Among those patients who were referred for transplant evaluation, the median time from initiation of dialysis to referral was longer, at 4.6 months, for patients treated at a for-profit facility, compared with a median of 3.8 months for those treated at a nonprofit center (P < .001).
On the other hand, of those patients who were evaluated for transplant, similar percentages were from for-profit facilities, at 53%, compared with 55% from nonprofit facilities. Similarly, 37% of those from a for-profit facility were waitlisted compared with 35% of those from nonprofit facilities. There was also no difference in median time between evaluation to waitlisting between for-profit and nonprofit facilities.
Several Explanations for Differences
“There are several explanations for our findings,” the authors observe. One possibility is that for-profit centers are simply under-referring patients who could be good candidates for kidney transplantation. Then again, a patients’ health status, as reflected by an increase in the proportion of underlying comorbidities, can delay the process of patients gaining access to transplantation.
“Importantly, however, in this study, patients treated in for-profit facilities were actually less likely to have comorbidities that could limit their eligibility for transplantation than those treated in nonprofit facilities — yet they were still less likely to receive a referral at all time points assessed,” McPherson and colleagues point out.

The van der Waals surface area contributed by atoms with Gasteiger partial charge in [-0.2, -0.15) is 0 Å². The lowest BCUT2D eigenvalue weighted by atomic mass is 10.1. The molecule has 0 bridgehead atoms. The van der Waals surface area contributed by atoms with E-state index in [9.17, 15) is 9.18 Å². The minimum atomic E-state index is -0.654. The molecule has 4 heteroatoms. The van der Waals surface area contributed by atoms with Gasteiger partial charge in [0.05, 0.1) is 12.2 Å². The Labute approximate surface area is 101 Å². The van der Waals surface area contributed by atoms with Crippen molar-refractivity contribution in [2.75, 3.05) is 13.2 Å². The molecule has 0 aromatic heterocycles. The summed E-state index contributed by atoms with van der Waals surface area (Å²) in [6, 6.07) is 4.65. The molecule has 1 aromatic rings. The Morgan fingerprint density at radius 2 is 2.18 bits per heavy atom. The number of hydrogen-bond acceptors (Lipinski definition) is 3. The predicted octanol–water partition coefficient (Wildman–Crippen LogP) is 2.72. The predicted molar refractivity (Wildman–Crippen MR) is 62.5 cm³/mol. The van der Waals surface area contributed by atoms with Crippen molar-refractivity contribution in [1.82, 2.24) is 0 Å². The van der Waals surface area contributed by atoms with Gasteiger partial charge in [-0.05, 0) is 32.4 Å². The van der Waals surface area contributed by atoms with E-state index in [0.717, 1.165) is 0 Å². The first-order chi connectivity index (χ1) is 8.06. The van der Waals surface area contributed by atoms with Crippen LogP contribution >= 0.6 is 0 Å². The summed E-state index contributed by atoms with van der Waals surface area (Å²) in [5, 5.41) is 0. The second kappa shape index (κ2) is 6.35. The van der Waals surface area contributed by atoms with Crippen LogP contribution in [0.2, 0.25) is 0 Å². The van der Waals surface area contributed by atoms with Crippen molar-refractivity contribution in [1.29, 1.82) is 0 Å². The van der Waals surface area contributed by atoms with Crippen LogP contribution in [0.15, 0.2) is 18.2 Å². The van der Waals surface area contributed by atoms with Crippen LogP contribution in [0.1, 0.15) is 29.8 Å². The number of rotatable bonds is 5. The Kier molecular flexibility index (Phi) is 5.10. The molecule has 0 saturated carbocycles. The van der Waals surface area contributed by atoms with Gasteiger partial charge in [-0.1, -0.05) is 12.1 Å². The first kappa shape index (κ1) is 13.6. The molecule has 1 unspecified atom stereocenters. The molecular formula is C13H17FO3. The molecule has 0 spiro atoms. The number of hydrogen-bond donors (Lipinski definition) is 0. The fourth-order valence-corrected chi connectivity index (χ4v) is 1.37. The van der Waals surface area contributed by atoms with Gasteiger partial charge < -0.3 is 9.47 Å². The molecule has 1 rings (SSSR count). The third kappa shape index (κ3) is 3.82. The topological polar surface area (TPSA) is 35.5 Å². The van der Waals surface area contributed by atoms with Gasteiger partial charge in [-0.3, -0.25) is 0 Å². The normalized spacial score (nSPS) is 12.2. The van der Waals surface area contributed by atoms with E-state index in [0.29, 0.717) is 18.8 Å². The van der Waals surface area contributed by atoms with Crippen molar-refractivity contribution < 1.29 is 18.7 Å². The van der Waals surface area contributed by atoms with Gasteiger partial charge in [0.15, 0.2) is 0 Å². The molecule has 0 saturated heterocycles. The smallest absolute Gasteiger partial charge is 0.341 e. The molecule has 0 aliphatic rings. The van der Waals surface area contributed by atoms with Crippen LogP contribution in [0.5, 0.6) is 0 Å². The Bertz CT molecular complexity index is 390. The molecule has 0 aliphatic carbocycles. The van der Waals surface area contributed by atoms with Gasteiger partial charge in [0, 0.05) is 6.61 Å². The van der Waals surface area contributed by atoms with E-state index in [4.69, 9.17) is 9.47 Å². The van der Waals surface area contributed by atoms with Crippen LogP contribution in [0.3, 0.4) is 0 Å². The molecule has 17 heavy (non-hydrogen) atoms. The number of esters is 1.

“The results of this study highlight the need to improve patient access to transplantation prior to waitlisting,” the authors observe.
“And our findings suggest that targeted interventions and policies may be needed to incentivize transplant access,” they suggest.
The new CMS Percentage of Prevalent Patients Waitlisted proposal was recently developed to specifically encourage dialysis facilities to increase the proportion of patients on dialysis who are waitlisted, they point out.
In their editorial, Hall and Raghavan say a potential solution is to simply have all patients initiating dialysis be automatically referred for transplantation if they meet certain basic criteria. Although patients could opt out of this process, “referrals for transplant evaluation would almost certainly increase,” Hall and Raghavan suggest.
On the other hand, such a policy could potentially overwhelm transplant centers with candidates that ultimately do not meet eligibility criteria for waitlisting, thus serving only to delay the evaluation and waitlisting of those who do prove to be eligible for transplant.
“The early steps in transplant access remain frustratingly opaque, indicating the ongoing need to address long-standing disparities and ensure equity in treatment options for patients with kidney failure,” the editorialists state.
“[Current] findings lend credence to the idea that the medical community and regulatory agencies should be systematically collecting information about these steps at the national level,” they conclude.
The authors, Hall, and Raghavan have reported no relevant financial relationships.
CJASN. Published online May 26, 2021. Abstract, Editorial